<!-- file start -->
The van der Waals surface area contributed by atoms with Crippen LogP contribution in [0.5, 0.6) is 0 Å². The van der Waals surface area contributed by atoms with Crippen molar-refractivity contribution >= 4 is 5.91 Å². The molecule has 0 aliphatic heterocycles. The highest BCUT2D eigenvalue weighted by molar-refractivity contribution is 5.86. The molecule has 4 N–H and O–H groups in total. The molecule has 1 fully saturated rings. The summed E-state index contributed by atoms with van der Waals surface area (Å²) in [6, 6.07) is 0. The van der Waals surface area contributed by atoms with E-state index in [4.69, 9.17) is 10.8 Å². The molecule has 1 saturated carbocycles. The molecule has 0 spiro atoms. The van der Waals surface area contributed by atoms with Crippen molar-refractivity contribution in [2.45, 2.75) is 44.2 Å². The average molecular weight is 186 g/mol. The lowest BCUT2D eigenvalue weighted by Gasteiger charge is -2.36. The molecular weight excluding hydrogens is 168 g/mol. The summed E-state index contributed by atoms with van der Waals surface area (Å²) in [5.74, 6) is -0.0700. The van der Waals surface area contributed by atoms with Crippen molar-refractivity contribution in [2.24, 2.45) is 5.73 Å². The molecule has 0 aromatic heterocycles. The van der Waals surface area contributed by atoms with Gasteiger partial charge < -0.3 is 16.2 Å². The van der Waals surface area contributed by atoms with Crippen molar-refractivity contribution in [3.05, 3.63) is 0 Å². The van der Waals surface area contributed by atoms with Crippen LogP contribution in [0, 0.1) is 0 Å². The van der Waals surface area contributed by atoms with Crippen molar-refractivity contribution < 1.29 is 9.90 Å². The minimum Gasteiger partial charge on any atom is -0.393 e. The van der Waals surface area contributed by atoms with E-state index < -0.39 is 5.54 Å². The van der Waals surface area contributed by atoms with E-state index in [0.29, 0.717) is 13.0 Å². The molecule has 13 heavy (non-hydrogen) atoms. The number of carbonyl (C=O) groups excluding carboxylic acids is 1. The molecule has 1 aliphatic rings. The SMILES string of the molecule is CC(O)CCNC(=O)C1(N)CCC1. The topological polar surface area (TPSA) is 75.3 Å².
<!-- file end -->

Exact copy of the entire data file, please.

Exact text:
The van der Waals surface area contributed by atoms with Crippen LogP contribution in [0.5, 0.6) is 0 Å². The van der Waals surface area contributed by atoms with Crippen molar-refractivity contribution >= 4 is 5.91 Å². The molecule has 0 aliphatic heterocycles. The highest BCUT2D eigenvalue weighted by molar-refractivity contribution is 5.86. The molecule has 4 N–H and O–H groups in total. The molecule has 1 fully saturated rings. The summed E-state index contributed by atoms with van der Waals surface area (Å²) in [6, 6.07) is 0. The van der Waals surface area contributed by atoms with E-state index in [4.69, 9.17) is 10.8 Å². The molecule has 1 saturated carbocycles. The molecule has 0 spiro atoms. The van der Waals surface area contributed by atoms with Crippen molar-refractivity contribution in [2.45, 2.75) is 44.2 Å². The average molecular weight is 186 g/mol. The lowest BCUT2D eigenvalue weighted by Gasteiger charge is -2.36. The molecular weight excluding hydrogens is 168 g/mol. The summed E-state index contributed by atoms with van der Waals surface area (Å²) in [5.74, 6) is -0.0700. The van der Waals surface area contributed by atoms with Crippen molar-refractivity contribution in [2.24, 2.45) is 5.73 Å². The molecule has 0 aromatic heterocycles. The van der Waals surface area contributed by atoms with Gasteiger partial charge < -0.3 is 16.2 Å². The van der Waals surface area contributed by atoms with Crippen molar-refractivity contribution in [3.05, 3.63) is 0 Å². The van der Waals surface area contributed by atoms with Crippen LogP contribution in [0, 0.1) is 0 Å². The van der Waals surface area contributed by atoms with Crippen molar-refractivity contribution < 1.29 is 9.90 Å². The minimum Gasteiger partial charge on any atom is -0.393 e. The van der Waals surface area contributed by atoms with E-state index < -0.39 is 5.54 Å². The van der Waals surface area contributed by atoms with E-state index in [0.29, 0.717) is 13.0 Å². The molecule has 13 heavy (non-hydrogen) atoms. The number of carbonyl (C=O) groups excluding carboxylic acids is 1. The molecule has 1 aliphatic rings. The SMILES string of the molecule is CC(O)CCNC(=O)C1(N)CCC1. The topological polar surface area (TPSA) is 75.3 Å².